Plutonizing the zodiac

"The number of planets around the Sun could rise from nine to 12 - with more on the way - if experts approve a radical new vision of our Solar System."

There would be a new subcategory of planets - plutons. If the new system is approved & adopted world-wide, astrologers will have to decide what to do with additional Trans-Neptunian Objects. I'm a Scorpio. My sign used to be ruled by Mars, which also rules Aries. After Pluto was discovered & named a planet, Scorps became "Pluto-ized" (a word from Marvin Gaye's "Funky Space Reincarnation"). Suddenly, this incredibly distant icy spheroid had to be figured into astrological calculations. Now, will the complex system have to be plutonized?

Tuesday, August 15, 2006

Carmine & Deb Call At-Home Carpet

TV ad currently airing numerous times after 1 a.m.

Scene: The claustrophobic living room of a New York City apartment. Walls are painted an ugly pale orange color. A man about 30 is sitting on a striped couch, facing us but watching TV, a cheap landscape painting hangs on the wall behind him. He's wearing his work clothes, brown shirt & pants. He might be local route truck driver or work on a loading dock, maybe he's a carpet installer. A woman with longish dark hair, wearing black blouse & slacks, walks in the room, standing directly between the man & the TV with her back to us.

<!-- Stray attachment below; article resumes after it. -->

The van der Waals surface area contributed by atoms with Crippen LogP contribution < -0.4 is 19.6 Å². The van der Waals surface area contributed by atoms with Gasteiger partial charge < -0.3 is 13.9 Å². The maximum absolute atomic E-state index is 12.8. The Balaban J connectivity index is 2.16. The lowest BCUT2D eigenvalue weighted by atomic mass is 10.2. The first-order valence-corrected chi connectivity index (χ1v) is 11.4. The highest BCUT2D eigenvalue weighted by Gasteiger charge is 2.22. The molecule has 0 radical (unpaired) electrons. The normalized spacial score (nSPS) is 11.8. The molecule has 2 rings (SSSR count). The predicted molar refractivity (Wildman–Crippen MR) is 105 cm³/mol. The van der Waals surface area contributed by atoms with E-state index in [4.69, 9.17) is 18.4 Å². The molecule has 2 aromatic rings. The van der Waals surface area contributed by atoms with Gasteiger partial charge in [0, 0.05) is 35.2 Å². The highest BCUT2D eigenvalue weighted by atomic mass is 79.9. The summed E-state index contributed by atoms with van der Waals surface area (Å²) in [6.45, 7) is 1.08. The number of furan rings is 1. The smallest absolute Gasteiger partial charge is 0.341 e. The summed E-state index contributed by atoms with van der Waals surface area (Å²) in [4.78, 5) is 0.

DEB: Cahmine, I can't stand this cahpet, you promised to replace it.

CARMINE [irritated]: Hey Deb, you make a better door than a window.

DEB [her voice rising to a whine] : Let's go SHOP-ping.

CARMINE [angrily, stretching out his arms]: Fuh-GED-dabout it. Dis is da most impawdent game a da yee-ah!

Carmine & Deb (whose face we now see) welcome a smiling woman carrying a book of carpet samples. They sit on the couch, the woman in a chair, together looking through the book.
Cut to two men unrolling carpet in the living room.

Last scene, we notice Carmine & Deb have changed their clothes. He's wearing slacks, sports shirt & casual jacket. She'swearing a tight red thing. They're standing near the window, admiring their room.

CARMINE: [with his arm around Deb]: Now THAT was a piece of cake.
DEB: I'm glad we called At-Home Cahpet.

Monday, August 14, 2006